Essential Oils Background and Uses

Essential oils are a concentrated liquid containing aroma compounds of plants. An oil is "essential" in the sense that it contains the fragrance of the plant that it is taken from.

 

Essential oils are extracted by distillation, by using steam. Other processes include expression or solvent extraction. They are used in perfumes, cosmetics, and soaps, for flavoring food and drink, and for adding scents to incense and cleaning products.

 

These oils have been used medicinally throughout history. Medical applications proposed by those who sell medicinal oils range from skin treatments to treatments of cancer and are often based on historical accounts for uses of essential oils for these purposes. Claims for the use of medical treatments, and treatment of cancers in particular, are now subject to regulation. revive essential oils

 

As the use of essential oils has declined in modern medicine, one must use older textbooks for much of the information on their use. Interest in essential oils has revived in recent decades with the popularity of aromatherapy, an alternative medicine that claims that these oils and other aromatic compounds have curing effects. Oils are diluted in a carrier oil and used in massage, diffused in the air by a nebulizer, heated over a candle flame, or burned as incense.

 

Distillation:

 

Today, most common essential oils - such as lavender, peppermint, and eucalyptus - are distilled. Raw plant material, consisting of the flowers, leaves, wood, bark, roots, seeds, or peel, is placed in an alembic (distillation apparatus) over water. As the water is heated, the steam passes through the plant material, vaporizing the compounds. The vapors then flow through a coil, where they condense back to liquid, which is then collected in the receiving vessel.

 

Most oils are distilled in a single process. The recondensed water is known as a hydrosol, hydrolat, herbal distillate or plant water essence, usually sold as another fragrant product. Popular hydrosols are rose water, lavender water, lemon balm, clary sage and orange blossom water. The use of herbal distillates in cosmetics is increasing. Some plant hydrosols have unpleasant smells and are therefore not sold.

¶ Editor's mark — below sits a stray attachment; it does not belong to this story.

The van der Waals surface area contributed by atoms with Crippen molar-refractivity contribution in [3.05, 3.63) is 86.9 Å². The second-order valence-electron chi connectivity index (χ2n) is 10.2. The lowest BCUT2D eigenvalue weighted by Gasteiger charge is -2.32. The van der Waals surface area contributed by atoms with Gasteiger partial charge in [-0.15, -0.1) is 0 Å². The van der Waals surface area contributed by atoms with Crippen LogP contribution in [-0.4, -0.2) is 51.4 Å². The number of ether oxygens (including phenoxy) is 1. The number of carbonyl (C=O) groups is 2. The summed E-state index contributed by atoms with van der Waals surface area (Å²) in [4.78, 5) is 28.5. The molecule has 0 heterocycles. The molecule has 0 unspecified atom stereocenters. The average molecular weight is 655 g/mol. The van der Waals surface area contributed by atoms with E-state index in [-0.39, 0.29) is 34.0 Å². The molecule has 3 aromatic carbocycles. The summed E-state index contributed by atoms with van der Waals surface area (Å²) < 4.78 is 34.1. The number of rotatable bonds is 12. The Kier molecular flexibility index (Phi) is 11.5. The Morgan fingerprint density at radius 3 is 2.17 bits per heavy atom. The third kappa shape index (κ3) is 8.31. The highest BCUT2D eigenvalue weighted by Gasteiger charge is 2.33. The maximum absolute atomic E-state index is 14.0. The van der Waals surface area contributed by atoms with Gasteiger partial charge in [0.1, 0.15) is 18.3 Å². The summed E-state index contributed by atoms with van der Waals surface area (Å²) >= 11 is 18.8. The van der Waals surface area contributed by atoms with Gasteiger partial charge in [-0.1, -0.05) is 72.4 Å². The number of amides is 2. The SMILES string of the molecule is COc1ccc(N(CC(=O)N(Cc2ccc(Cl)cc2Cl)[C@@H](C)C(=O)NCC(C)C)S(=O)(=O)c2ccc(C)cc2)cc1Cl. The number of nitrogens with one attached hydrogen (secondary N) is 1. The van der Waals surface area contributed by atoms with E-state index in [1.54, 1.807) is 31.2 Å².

Eucalyptus oil:

 

The best known essential oil worldwide might be eucalyptus oil, produced from the leaves of Eucalyptus globulus. Steam distilled eucalyptus oil is used all throughout Asia, Africa, Latin America and South America as a primary cleaning/disinfecting agent being added to soaped mop and countertop cleaning solutions; it also possesses insect and limited vermin control properties. However, there are hundreds of species of eucalyptus, and perhaps some dozens are used to various extents as sources of essential oils. Not only do the products of different species differ greatly in characteristics and effects, but also the products of the very same tree can vary immensely.

 

Massage:

 

The therapeutic effects of essential oil's when combined with the powers of touch, revives the anatomy and furthers overall well-being. When using essential oil for the purpose of massage, it is advisable that it be diluted with carrier oil. It is too strong to be used by itself. Different proportions need to be devised for people of different ages, skin types, etc. For children, the advisable content of essential oils per ounce is 6 drops. When shopping for massage oil, a person will see a large collection of ready made aromatherapy massage oils & lotions. These may be purchased from reputable vendors after checking the contents well.